Pakistani Court plans to fix 'legal glitch' that led to Asia Bibi's death sentence

Pakistani Christian woman Asia Bibi is facing death for blasphemy(Photo: Voice of the Martyrs)

The Pakistani court that upheld Asia Bibi's death sentence last month has now called on the government to enact legislation that will make it more difficult to make blasphemy convictions.

The appeals judges at the Lahore High Court are asking for a law that requires courts to apply a test to accusers, to ensure that they meet "strict standards of Islamic piety", World Watch Monitor (WWM) reports.

A 1992 decision by the Pakistan Supreme Court ruled that courts must make an "elaborate enquiry into the piety, uprightness and integrity of the witness from the men of the same virtues" in blasphemy cases. It is a legal principle known as tazkiya al shuhood.

However, Bibi's accusers were not held to this standard during her original trial in 2010, and her lawyer – Naeem Shakir – therefore insists that her conviction is invalid.

Muhammad Anwaarul Haq and Syed Shahbaz Ali Rizvi, the judges who upheld her death sentence, now say they had no choice on the matter. They claim a weak defence, with no cross-examining of witnesses, left the prosecution to win "by default".

They also said there are no guidelines in place to help justices carry out tazkiyah al shuhood. Bibi's case may have had a different outcome if those guideline were available, they suggested.

"The bench has referred the case to the executive for consideration after identifying a legal glitch," Abid Saqi, former President of Lahore High Court Bar Association, said.

The government now faces the option of granting the High Court's request or otherwise. According to WWM, if they agree to the new legislation, "blasphemy defendants in Pakistan theoretically could place nearly insurmountable barriers in front of accusers."

Currently, Pakistan's blasphemy laws are blamed for much of the persecution against Christians and for increasing inter-religious tensions across the country.

The laws stipulate: "Whoever by words, either spoken or written, or by visible representation or by any imputation, innuendo, or insinuation, directly or indirectly, defiles the sacred name of the Holy Prophet Muhammad (peace be upon him) shall be punished with death, or imprisonment for life, and shall also be liable to fine".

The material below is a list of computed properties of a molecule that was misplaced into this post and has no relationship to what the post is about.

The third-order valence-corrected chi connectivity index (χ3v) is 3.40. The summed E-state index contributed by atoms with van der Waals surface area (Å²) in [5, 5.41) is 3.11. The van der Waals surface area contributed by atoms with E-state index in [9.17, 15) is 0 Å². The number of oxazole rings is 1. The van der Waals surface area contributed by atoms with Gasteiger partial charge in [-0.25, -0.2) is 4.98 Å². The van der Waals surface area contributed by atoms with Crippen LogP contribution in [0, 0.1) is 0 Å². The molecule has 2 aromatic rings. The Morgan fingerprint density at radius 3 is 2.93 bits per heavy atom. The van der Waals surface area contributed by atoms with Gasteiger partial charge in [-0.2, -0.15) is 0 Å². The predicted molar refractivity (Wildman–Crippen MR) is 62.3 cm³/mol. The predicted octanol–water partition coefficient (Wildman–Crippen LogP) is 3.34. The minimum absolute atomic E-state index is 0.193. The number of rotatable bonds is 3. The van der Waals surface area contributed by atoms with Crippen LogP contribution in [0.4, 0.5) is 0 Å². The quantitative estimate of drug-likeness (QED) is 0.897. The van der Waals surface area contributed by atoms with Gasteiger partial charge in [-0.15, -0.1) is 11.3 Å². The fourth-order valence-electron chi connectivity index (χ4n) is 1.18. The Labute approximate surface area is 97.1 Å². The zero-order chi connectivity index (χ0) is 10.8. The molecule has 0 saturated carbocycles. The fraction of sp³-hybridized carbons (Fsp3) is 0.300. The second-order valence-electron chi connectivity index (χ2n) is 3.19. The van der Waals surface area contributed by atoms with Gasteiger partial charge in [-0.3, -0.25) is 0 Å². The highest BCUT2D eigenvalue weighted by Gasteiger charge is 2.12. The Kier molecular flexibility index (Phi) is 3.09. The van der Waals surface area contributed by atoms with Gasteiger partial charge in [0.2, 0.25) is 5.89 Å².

Human rights groups say that the laws are frequently misused by extremists, and false charges are often brought against Christians in order to settle personal scores or to seize property or businesses.

Two weeks ago, a Christian couple near Lahore were been beaten and tortured by a mob for allegedly desecrating the Qur'an. Shama, 24, and her 26-year-old husband Shehzad were then burned to death in a brick kiln where they worked while the police stood by and watched.

The incident led to an outcry from the international community.

Supporter of the laws Hafiz Tahir Ashrafi, Chairman a body of Islamic clerics and scholars in Pakistam, told WWM that he is in favour of witnesses being subjected to a standards test. "In all cases, the evidence must meet the standards prescribed in the Islamic jurisprudence," he said.

However, Ghulam Mustafa Chaudhry, a lawyer who represented Bibi's accuser, said "there is no need to introduce any procedural amendment" to the current laws.

"If one really insists on the tazkiyah al shuhood standard of evidence then it shouldn't just apply on witnesses, the [judge] should also be appointed based on the Islamic standards not the way our current judges who are selected by political parties," he said.

"Even the entire society must operate on Islamic principles rather than just cherry picked laws that suit to the interests of certain people."

Found guilty of blasphemy in November 2010, Bibi has been on death row for almost four years. Despite the recent upholding of her sentence, it is thought likely that she will be released.

On Saturday, a small, peaceful vigil held outside the Pakistan Embassy in London was disturbed by two officers from the Pakistani High Commission, who ordered those gathered to leave.

"When I explained that we only wanted to honour the lives of extra-judicial killing victims Shahzad and Shama, the two officers seemed oblivious to whom we were referring. This hurt and caused great resentment. I was shocked that the officer knew nothing of one of the most brutal killings in the history of Pakistan," said Wilson Chowdhry, Chairman of the British Pakistani Christian Association.

"The two officers blocked our way until we started taking pictures, despite the obviously peaceful nature of our vigil. Their behaviour was both inappropriate and very intimidating."

The vigil was allowed to continue when Chowdhry explained that the vigil was not in breach of any UK laws.